A student of class 2 in the primary school of village Thawa in Kulhand (Doda), Sapna had celebrated her 7th birthday 58 days ago. The power supply in her village was typically erratic during the day but remained uninterrupted after 6:00 PM. The night of April 30, 2006, was unlike any other though. There was no electricity in the village even after 6:00 PM. The Hindu families living in her village had not suspected the ominous events waiting to unfold that night. After all, this village is perched atop one of the remote and lofty mountains 30 km away from Dodd City and almost 200 km from the winter capital, Jammu. The terrain is tough, with meagre facilities. The government was invisible, and the governance was unexpected. The Muslims, comprising 30% of the population, had reminded the villagers of a meeting to be held soon to settle a certain dispute regarding a piece of forest land in the village. The ‘soon’ turned out to be seven days, and ‘the meeting’ was called at 12:30 AM. Sapna had been asleep for a little over four hours after what would become her last supper with her brother, Sumit (3 years) and her elder sisters Indra, Sumna and Ranju. Her younger brother, Amit (3 months), had not started the solid food yet and would get to sleep close to his parents, Gillo Devi and Jagdish Raj Bhagat. The sky over Kulhand had been clouded since the evening that day, and there was lightning too. It was very cold for that time of the year, so the family decided to sleep in the kitchen.
At 12:30 AM, the process of convening ‘the meeting’ began in the village, Thawa. Three Muslim men, armed with AK 47s, wearing army fatigues and sporting long beards, started going around the village, knocking at the door of every Hindu family and asking the young and able men to assemble at Jagdish Raj’s house for ‘a meeting’. The presence of terrorists had stopped evoking shock in Kulhand for a while. As long as you did their bidding and did not seem to have anything to do with the army, they would not give you too much trouble. They might enter your courtyard to ask for a glass of water or to wait while your women did their laundry or cooked food for them. Occasionally, they would call a meeting to give instructions and warnings. The menfolk, therefore, assumed that this would be just another meeting in which the armed terrorists would make a speech and issue fresh instructions. So, they left their homes and started walking unsuspectingly towards Jagdish’s. However, a few women had succeeded in persuading the terrorists that their men were not home. A few others had succeeded in persuading their menfolk against stepping outside.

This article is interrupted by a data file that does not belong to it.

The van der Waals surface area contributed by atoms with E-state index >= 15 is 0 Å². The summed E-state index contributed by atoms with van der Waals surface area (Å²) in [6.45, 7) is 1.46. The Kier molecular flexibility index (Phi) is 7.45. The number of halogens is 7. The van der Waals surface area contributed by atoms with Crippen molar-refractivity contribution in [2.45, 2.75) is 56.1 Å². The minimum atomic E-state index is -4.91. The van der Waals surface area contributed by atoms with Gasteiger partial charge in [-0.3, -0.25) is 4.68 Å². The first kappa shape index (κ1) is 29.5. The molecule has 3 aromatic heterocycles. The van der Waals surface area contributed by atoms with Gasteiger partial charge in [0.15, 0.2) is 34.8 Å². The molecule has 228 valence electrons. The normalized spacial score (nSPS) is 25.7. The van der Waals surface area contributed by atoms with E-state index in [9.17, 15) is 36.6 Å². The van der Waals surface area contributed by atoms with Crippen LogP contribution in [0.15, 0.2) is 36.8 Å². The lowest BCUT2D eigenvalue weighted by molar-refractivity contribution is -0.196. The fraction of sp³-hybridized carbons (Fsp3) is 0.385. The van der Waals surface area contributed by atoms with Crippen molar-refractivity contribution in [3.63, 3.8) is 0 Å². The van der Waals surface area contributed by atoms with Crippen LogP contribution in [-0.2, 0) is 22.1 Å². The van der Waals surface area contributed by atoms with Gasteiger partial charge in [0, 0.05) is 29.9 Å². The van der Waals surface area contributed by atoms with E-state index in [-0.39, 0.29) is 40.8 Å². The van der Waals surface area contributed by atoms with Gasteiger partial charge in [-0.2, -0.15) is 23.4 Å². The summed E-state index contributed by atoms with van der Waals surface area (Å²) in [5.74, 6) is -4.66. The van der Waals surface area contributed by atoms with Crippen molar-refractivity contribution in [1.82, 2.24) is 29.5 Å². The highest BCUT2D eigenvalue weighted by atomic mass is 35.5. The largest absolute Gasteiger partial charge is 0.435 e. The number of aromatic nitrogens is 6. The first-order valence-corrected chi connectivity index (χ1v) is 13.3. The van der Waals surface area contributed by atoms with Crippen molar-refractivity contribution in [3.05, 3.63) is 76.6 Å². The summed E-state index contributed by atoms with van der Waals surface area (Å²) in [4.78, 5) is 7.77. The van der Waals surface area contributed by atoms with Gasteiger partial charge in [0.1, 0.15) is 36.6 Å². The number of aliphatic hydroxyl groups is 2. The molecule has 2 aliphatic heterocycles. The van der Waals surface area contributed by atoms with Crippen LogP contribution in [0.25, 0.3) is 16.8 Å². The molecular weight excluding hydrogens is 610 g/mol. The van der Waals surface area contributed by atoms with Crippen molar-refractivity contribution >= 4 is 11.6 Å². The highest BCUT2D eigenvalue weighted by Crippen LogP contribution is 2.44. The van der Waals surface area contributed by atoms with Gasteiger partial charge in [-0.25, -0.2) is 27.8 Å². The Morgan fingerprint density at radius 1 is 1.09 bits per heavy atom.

A total of 13 men, including her husband, had assembled in the room adjacent to Gillo Devi’s kitchen. The terrorists asked her to bring them water. She handed them a tumbler each and poured water into them from a jug. As soon as she turned around to go back to her children in the kitchen, one follower of Allah opened fire at her while the other two showered bursts at the men sitting in the adjacent room. A deafening shriek escaped Jagdish’s old mother’s mouth. She came rushing out of the kitchen to find her daughter-in-law lying in a pool of blood on the floor. Possessed with rage, the old woman hurled herself upon one of the killers and snatched his AK-47. Before she could do them any harm, the three terrorists had overpowered the old woman. Unmoved by her wails, they headed for the six children in the kitchen and sprayed them with bullets too. In the absence of electricity and in the name of Allah, they had emptied three magazines on the 13 men, the six children and Gillo Devi. Sapna died that night. So did her doting father, Jagdish Raj Bhagat, and eight other men in the adjacent room. Bullets had shredded Gillo Devi’s right foot and her daughter Sumna’s leg. Three of the men assembled in her house had received injuries but survived. Sumit has been mentally unwell ever since but smiles easily when you greet him. Indra and Ranju are married now and keep checking on their partially paralysed mother and brothers from time to time. Sumna, who had a rod fitted into her broken leg, was abducted away by a Muslim boy of the same village when she turned 15. The boy’s family says that the two are living ‘happily’ somewhere in Kashmir. Amit is 16 years and three months old now and does not like to be around when someone visits the family to discuss that night. If you ask Gillo Devi about what happened to her family in ‘the meeting’ that night, she replies, ‘two dead, two injured’. Mechanically, without a tear in her eyes.